A Day To Say “Thank You”
Colleagues who served in the armed forces remind us of the sacrifice
This week, as we observe Veterans Day, there are a number of campus events dedicated to the men and women who have served our country in uniform. (Visit Veterans Week for a full schedule.) We also get two days off, rather than the customary one, which provides even more time to reflect on the sacrifices made by women and men of the armed forces.
“Veterans Day is special to me, because it is a day we celebrate and honor all of those who served,” says Lieutenant Colonel Eric Farquharson, chair of the Department of Military Science. “Memorial Day is significant, because it is the day we honor those you paid the ultimate price for our freedom, and we spend that day attending ceremonies at cemeteries or listening honor rolls being called for those who gave their life serving their country during a time of war. However, Veterans Day is a celebration of service that honors all who gave time out of their lives to serve a country during war and peace. During Veterans Day you can shake the hand of a vet male or female, young or old, and tell them you appreciate their service. It is a day to say ‘Thank You.’”
Here at SU, we need not look far for veterans to thank. Many of our students are veterans. (RELATED COVERAGE: Learn more about the university's effort to better serve student veterans by visiting Veterans Working Group Q&A.) Other veterans work right here alongside us. At the invitation of The Commons, some of our colleagues graciously reflected on their days in the service and what they have taken away from the experience. Here’s what they shared.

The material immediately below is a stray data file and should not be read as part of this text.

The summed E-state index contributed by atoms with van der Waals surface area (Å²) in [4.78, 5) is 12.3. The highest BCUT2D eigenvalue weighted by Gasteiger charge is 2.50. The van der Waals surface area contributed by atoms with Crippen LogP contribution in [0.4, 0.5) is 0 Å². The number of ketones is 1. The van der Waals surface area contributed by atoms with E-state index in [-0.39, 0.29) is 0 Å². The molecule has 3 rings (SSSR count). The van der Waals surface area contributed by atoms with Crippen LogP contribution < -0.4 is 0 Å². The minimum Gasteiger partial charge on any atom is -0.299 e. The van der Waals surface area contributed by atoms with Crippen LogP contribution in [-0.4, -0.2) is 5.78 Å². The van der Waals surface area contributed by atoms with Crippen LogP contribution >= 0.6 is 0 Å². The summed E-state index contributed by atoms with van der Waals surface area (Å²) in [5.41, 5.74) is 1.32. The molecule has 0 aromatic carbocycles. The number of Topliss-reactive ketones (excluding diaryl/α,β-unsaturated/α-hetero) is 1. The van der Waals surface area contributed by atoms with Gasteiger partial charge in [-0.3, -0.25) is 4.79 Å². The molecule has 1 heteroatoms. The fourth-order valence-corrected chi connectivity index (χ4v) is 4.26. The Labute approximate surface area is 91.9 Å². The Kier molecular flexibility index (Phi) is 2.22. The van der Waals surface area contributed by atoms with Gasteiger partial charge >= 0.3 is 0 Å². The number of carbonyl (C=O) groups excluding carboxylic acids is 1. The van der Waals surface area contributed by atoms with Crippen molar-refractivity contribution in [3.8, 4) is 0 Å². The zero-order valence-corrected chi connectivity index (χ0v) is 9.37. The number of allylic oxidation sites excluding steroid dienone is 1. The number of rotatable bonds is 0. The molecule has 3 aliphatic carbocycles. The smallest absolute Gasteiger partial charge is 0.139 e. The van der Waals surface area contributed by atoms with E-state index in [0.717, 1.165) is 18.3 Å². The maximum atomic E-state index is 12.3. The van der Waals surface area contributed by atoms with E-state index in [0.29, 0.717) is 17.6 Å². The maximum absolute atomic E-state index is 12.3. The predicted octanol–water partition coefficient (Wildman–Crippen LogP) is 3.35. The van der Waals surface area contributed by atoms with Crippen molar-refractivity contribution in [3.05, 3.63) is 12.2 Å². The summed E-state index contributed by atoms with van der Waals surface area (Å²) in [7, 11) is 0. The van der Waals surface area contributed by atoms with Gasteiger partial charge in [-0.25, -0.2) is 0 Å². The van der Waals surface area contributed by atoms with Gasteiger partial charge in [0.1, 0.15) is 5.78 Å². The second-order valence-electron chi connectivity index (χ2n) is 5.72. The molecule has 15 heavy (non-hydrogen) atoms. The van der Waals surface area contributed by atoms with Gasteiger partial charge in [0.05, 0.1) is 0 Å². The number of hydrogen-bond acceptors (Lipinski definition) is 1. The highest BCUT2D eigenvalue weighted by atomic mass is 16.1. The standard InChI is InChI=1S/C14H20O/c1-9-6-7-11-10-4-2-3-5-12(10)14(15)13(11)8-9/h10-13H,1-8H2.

Denis Puls, facilities manager, Facilities:
“I served in the U.S. Army from 1969 until 1993 (Vietnam, “Cold War” and Desert Storm veteran). I spent the majority of career in Europe (Germany) in Air Defense Artillery maintaining Nike and Chaparral missile systems. My biggest take-away was the opportunity to teach those that followed me to continue the mission.”
Dan Doyle, assistant professor, Matteo Ricci College:
“I am a Vietnam Veteran. I served on active duty from January 1966 to October 1969. I joined the Navy as a hospital corpsman in January of 1969, and after Hospital Corps School and a brief time at Newport Naval Hospital in Newport, RI, I was transferred to the United States Marine Corps where I served the rest of my time. In 1968 I served with Bravo Co. 3rd Recon Bn, 3rd Marine Division in Vietnam.
Service to Country
Following is a still-evolving list of faculty and staff who served or are serving in the armed forces. If you served and would like to be included on the list, please send your information to The Commons at firstname.lastname@example.org.
John Bean, English, Army
Michael Beatty, Military Science, Army
Rob Bourke, Albers, Navy
Ronilo Credito, Military Science, Army
Robert Deltete, Philosophy, Navy
Dan Doyle, Matteo Ricci, Navy/Marines
John Eshelman, Albers, Army
Eric Farquharson, Military Science, Army
John Foster, S.J., Matteo Ricci, Army